via Call for Sandura type probes | The Herald January 30, 2014 by Felex Share
Government must commission an inquiry on the lines of the Sandura Commission of the late ’80s to probe obscene salaries and operations of executives of all parastatals, legal experts and political commentators have said.This follows revelations that top managers of some parastatals and local authorities are taking home huge salaries and perks while their organisations wallow in debt and deprivation.
The experts said only an inquiry would help stop the rampant pilfering of State resources by people mandated to oversee the operations of quasi-Government institutions.
Mr Terrence Hussein of Hussein and Ranchod Legal practitioners said alleged corruption in state enterprises such as the Zimbabwe Broadcasting Corporation, Air Zimbabwe and PSMAS warranted a commission of inquiry.
“The cases need an inquiry because it seems the so-called corruption is widespread. It looked like it was one organisation but it seems there are many parastatals in that category,” Mr Hussein said.
“Usually it is the President who calls for that inquiry in terms of the (Commissions of Inquiry) Act and he does so because he would have seen the gravity of the matter.
“Investigations are normally done through the police and organisations themselves and the President in this case would rather take the route of an inquiry if he sees that the two methods will not get to the bottom of the matter. The President can appoint investigators under the Commissions of Inquiry Act if the matter is for ‘public welfare’.
Reads the Act: “The President may, when he considers it advisable, by proclamation, appoint a commission of inquiry consisting of one or more commissioners and may authorise the commissioner or commissioners or any quorum of them specified in the proclamation to inquire into the conduct of any officer in the public service, the conduct of any chief …, the conduct or management of any department of the public service or any public or local institution, or into any matter in which any inquiry would, in the opinion of the President, be for the public welfare.”
Another lawyer Mr Norman Mugiya said the abuse of anything of national interest called for a commission of inquiry.
“All issues that have a national interest which fall under a particular ministry should be administered with utmost transparency.
“The person at the helm of the ministry concerned or who is above him like the President is not a police officer neither is he an investigator and the only way he can articulate issues in his ministries, in this case corruption and other obscenities, is by establishing a commission of inquiry.
“An inquiry would, on his behalf, source for evidence on what could have happened and it is also a framework on which police can start investigations.”
Former Attorney-General Mr Sobusa Gula-Ndebele said an inquiry was an administrative issue.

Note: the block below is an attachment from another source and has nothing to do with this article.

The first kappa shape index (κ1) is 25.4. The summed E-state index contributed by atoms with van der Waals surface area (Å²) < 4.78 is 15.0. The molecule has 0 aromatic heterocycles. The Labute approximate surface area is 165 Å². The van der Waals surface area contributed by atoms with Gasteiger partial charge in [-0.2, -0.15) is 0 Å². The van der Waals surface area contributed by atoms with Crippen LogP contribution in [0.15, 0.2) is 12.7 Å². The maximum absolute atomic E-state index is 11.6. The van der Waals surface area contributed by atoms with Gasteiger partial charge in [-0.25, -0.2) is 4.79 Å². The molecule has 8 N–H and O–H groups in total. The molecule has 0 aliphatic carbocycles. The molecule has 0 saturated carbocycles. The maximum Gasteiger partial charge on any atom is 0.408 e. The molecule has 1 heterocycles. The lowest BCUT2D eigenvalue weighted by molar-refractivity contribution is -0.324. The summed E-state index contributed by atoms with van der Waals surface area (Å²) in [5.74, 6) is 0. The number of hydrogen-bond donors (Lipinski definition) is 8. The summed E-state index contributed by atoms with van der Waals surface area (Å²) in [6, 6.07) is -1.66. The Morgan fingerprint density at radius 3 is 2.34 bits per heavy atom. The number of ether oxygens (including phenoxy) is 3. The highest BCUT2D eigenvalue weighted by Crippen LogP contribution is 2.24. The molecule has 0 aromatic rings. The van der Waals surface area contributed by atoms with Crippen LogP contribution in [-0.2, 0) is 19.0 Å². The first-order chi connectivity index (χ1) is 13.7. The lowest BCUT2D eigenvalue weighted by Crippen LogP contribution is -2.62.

“If something is not clear and answers are needed then an inquiry can be commissioned,” he said. “It all depends on the level of corruption to determine who sets up the commission. It might be the President, ministry or any other body.”
Said lawyer Mr Dumisani Mthombeni: “Where there is reasonable suspicion that an offence of this magnitude was committed, like in this case, a commission of inquiry should be established because the corruption is rampant.
“Parliament, in its oversight role has recommended that Cuthbert Dube be prosecuted. You do not just start by prosecution but by making an inquiry, look into the goings on in parastatals and after gathering evidence you recommend that police open a charge.”
He said those accused of corruption should be blacklisted and have their assets forfeited and returned when they are cleared.
Mr Cyprian Ndawana said an inquiry was necessary because the community had “screamed foul”.
“A dismissal does not satisfy the community and what we need is an inquiry followed by prosecution and restitution. They should give back the things they ill-got from people. It is an opportunity to rid ourselves of tendencies of enriching ourselves at the expense of societies.”
Other callers urged Government to capacitate the Anti-Corruption Commission so that it can act on allegations of rampant abuse of state resources.
Justice Wilson Sandura presided over the Sandura Commission which claimed the scalps of several political leaders in the wake of a vehicle scandal, commonly referred to as the Willowgate scandal.
In December 1988, President Mugabe appointed a three-member panel, the Sandura Commission, to investigate allegations of the resale of cars bought at a cheaper prices from Willowvale Mazda Motor Industries at ridiculously high prices.
A provincial governor and five Cabinet ministers eventually resigned when they were implicated in the scandal. For more than seven weeks, the commission called 72 witnesses, including six Cabinet ministers, two deputy ministers, three Members of Parliament, two senior army officers and 40 directors and managers of private companies.
Zimbabwe has 66 State enterprises and parastatals.